Boardroom leadership needed to manage artificial intelligence risks to drive trust

Businesses urged to take steps to maximise the opportunities of AI and lay foundations for responsible use of new technologies

Chief executive officers (CEOs) and chief financial officers (CFOs) need to build trust in artificial intelligence (AI) by taking steps in their organisations to manage the associated risks.

As AI plays a greater role in the accounting and financial reporting of businesses, CFOs and financial controllers will have to be confident about the adequacy of oversight and controls of AI systems.

In the first in a series of insights, AI monitor: trust, ACCA urges finance professionals to ensure that AI governance and AI risk management is in place, beginning with:

  • Investing in AI literacy and skills development: finance professionals must invest in education and training to critically evaluate AI outputs, communicate clearly with key stakeholders, and make informed decisions. 
  • Collaborating via cross-functional teams: finance professionals should actively engage with IT, data science, legal and risk management teams.  
  • Developing an AI governance framework: beginning with critical uses, finance professionals should take steps within their organisation to establish clear policies, oversight and governance practices. 

AI presents many opportunities to businesses such as providing more insights from a wider array of information sources, driving greater efficiency and better customer experiences. But it also poses a challenge to trust in accounting and finance reporting with new dynamics being introduced to the traditional trust mechanisms that underpin corporate accounting.

Alistair Brisbourne, Head of Technology Research, ACCA, said: ‘Introducing AI is both about trust in the systems and trust in the people that we work with, and how we bring those two elements together.

‘CEOs and CFOs need to focus on making the changes needed to harness the many potential opportunities but also retain trust. This includes upskilling to deal with the technology and introducing new knowledge into their organisations. They also need to focus on the governance, the oversight and culture required to allow different teams to work together effectively. It’s about bringing change management and governance together.’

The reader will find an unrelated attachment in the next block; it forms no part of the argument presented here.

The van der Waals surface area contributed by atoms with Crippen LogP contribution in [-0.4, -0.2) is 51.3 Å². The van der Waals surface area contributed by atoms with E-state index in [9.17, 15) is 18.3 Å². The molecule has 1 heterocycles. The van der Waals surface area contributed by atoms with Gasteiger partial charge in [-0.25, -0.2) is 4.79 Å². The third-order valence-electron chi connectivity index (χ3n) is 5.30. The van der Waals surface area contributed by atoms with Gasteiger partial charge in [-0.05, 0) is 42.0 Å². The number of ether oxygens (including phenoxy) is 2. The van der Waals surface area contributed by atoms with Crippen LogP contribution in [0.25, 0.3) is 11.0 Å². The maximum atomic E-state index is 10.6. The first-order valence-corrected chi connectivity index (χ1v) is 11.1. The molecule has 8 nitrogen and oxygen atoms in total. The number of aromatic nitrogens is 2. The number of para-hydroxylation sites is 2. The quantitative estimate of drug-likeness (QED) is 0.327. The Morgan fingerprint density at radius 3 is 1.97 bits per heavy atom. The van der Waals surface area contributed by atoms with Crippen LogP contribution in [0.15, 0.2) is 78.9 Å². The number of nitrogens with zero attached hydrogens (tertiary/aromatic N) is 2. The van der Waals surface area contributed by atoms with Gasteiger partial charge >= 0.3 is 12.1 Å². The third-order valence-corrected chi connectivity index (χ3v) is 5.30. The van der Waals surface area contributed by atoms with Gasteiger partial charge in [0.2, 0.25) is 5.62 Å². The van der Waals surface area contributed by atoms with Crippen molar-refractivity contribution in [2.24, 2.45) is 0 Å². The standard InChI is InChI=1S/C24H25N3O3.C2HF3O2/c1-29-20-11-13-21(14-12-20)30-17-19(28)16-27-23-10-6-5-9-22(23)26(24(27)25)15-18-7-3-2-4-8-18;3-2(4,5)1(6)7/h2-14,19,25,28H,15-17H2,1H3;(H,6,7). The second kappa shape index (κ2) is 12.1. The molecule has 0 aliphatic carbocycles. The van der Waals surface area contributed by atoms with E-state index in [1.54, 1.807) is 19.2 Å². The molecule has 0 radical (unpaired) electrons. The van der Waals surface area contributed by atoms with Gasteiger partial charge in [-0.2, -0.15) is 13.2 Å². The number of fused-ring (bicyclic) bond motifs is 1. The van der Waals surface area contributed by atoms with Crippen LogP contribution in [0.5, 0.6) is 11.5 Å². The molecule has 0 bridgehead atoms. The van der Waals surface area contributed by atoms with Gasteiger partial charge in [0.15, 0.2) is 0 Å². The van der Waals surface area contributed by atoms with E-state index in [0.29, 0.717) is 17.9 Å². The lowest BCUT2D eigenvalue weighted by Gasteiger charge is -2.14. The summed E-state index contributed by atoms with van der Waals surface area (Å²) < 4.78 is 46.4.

AI monitor: trust highlights some of the risks of AI in accounting systems, such as:

  • Impacting decision making without clearly explaining the rationale of the forecast or recommendation;
  • An over-dependence on AI procedures in auditing and assurance and a decline in use of human intervention and judgement;
  • Concern over AI bias or error in fraud detection, risk assessment and compliance monitoring;
  • Over relying on AI-powered virtual assistants which give inaccurate or inappropriate responses.

Brisbourne said: ‘In the AI era the role of finance professionals is to focus on the outcomes driven by technology. Value lies in understanding how these outputs inform decisions and actions that drive business outcomes.’

In 2024 issues of the AI monitor will explore talent, risk and controls, the relevance of effective data strategy, and sustainability applications. 

Read Enabling trust in an AI-enhanced world


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We are ACCA (the Association of Chartered Certified Accountants), a globally recognised professional accountancy body providing qualifications and advancing standards in accountancy worldwide.   

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